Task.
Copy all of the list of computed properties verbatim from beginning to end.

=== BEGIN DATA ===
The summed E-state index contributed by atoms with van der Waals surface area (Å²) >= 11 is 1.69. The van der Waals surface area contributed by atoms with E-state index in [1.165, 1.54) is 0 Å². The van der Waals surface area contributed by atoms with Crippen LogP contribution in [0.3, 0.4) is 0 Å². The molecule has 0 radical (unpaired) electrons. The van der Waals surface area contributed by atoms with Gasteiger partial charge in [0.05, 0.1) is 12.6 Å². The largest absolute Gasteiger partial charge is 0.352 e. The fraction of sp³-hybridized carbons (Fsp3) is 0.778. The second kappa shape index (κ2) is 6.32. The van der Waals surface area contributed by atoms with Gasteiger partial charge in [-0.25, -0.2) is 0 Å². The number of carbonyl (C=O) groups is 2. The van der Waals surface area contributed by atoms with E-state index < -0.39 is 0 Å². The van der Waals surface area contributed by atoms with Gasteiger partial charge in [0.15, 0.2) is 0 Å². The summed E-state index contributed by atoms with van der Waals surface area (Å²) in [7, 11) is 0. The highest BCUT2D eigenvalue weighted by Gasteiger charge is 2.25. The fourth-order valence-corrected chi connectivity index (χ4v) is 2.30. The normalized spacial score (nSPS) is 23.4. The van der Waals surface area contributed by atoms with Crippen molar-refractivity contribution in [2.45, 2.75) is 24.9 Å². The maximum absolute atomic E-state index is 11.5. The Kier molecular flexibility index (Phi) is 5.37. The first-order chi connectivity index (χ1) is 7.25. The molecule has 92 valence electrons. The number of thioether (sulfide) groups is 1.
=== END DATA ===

The summed E-state index contributed by atoms with van der Waals surface area (Å²) >= 11 is 1.69. The van der Waals surface area contributed by atoms with E-state index in [1.165, 1.54) is 0 Å². The van der Waals surface area contributed by atoms with Crippen LogP contribution in [0.3, 0.4) is 0 Å². The molecule has 0 radical (unpaired) electrons. The van der Waals surface area contributed by atoms with Gasteiger partial charge in [0.05, 0.1) is 12.6 Å². The largest absolute Gasteiger partial charge is 0.352 e. The fraction of sp³-hybridized carbons (Fsp3) is 0.778. The second kappa shape index (κ2) is 6.32. The van der Waals surface area contributed by atoms with Gasteiger partial charge in [-0.25, -0.2) is 0 Å². The number of carbonyl (C=O) groups is 2. The van der Waals surface area contributed by atoms with E-state index < -0.39 is 0 Å². The van der Waals surface area contributed by atoms with Gasteiger partial charge in [0.15, 0.2) is 0 Å². The summed E-state index contributed by atoms with van der Waals surface area (Å²) in [7, 11) is 0. The highest BCUT2D eigenvalue weighted by Gasteiger charge is 2.25. The fourth-order valence-corrected chi connectivity index (χ4v) is 2.30. The normalized spacial score (nSPS) is 23.4. The van der Waals surface area contributed by atoms with Crippen molar-refractivity contribution in [2.45, 2.75) is 24.9 Å². The maximum absolute atomic E-state index is 11.5. The Kier molecular flexibility index (Phi) is 5.37. The first-order chi connectivity index (χ1) is 7.25. The molecule has 92 valence electrons. The number of thioether (sulfide) groups is 1.